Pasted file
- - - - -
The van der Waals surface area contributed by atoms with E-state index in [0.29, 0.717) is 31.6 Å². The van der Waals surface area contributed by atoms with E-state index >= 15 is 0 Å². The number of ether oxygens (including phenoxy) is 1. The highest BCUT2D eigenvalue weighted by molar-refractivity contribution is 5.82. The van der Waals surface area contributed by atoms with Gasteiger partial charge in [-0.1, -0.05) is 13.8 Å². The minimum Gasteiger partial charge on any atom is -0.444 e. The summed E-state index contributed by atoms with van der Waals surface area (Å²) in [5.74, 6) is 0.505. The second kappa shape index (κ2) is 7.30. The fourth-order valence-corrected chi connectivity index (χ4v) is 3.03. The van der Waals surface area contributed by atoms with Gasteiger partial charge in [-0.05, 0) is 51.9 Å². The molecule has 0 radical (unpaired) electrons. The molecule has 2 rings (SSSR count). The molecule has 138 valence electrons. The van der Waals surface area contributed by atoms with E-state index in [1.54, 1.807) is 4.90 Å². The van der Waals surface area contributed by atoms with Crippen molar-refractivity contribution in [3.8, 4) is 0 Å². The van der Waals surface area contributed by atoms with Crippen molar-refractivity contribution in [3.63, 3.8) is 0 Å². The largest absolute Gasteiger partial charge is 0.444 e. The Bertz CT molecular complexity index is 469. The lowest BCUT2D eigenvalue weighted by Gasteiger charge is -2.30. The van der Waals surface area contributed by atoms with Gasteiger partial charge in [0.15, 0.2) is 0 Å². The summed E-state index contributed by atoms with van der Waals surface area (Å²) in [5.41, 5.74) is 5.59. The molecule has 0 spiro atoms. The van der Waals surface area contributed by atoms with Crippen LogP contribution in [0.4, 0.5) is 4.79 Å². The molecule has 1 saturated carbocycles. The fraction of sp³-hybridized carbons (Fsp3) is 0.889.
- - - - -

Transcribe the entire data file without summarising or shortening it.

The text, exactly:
The van der Waals surface area contributed by atoms with E-state index in [0.29, 0.717) is 31.6 Å². The van der Waals surface area contributed by atoms with E-state index >= 15 is 0 Å². The number of ether oxygens (including phenoxy) is 1. The highest BCUT2D eigenvalue weighted by molar-refractivity contribution is 5.82. The van der Waals surface area contributed by atoms with Gasteiger partial charge in [-0.1, -0.05) is 13.8 Å². The minimum Gasteiger partial charge on any atom is -0.444 e. The summed E-state index contributed by atoms with van der Waals surface area (Å²) in [5.74, 6) is 0.505. The second kappa shape index (κ2) is 7.30. The fourth-order valence-corrected chi connectivity index (χ4v) is 3.03. The van der Waals surface area contributed by atoms with Gasteiger partial charge in [-0.05, 0) is 51.9 Å². The molecule has 0 radical (unpaired) electrons. The molecule has 2 rings (SSSR count). The molecule has 138 valence electrons. The van der Waals surface area contributed by atoms with E-state index in [1.54, 1.807) is 4.90 Å². The van der Waals surface area contributed by atoms with Crippen molar-refractivity contribution in [3.8, 4) is 0 Å². The van der Waals surface area contributed by atoms with Crippen molar-refractivity contribution in [3.63, 3.8) is 0 Å². The largest absolute Gasteiger partial charge is 0.444 e. The Bertz CT molecular complexity index is 469. The lowest BCUT2D eigenvalue weighted by Gasteiger charge is -2.30. The van der Waals surface area contributed by atoms with Gasteiger partial charge in [0.15, 0.2) is 0 Å². The summed E-state index contributed by atoms with van der Waals surface area (Å²) in [5.41, 5.74) is 5.59. The molecule has 0 spiro atoms. The van der Waals surface area contributed by atoms with Crippen LogP contribution in [0.4, 0.5) is 4.79 Å². The molecule has 1 saturated carbocycles. The fraction of sp³-hybridized carbons (Fsp3) is 0.889.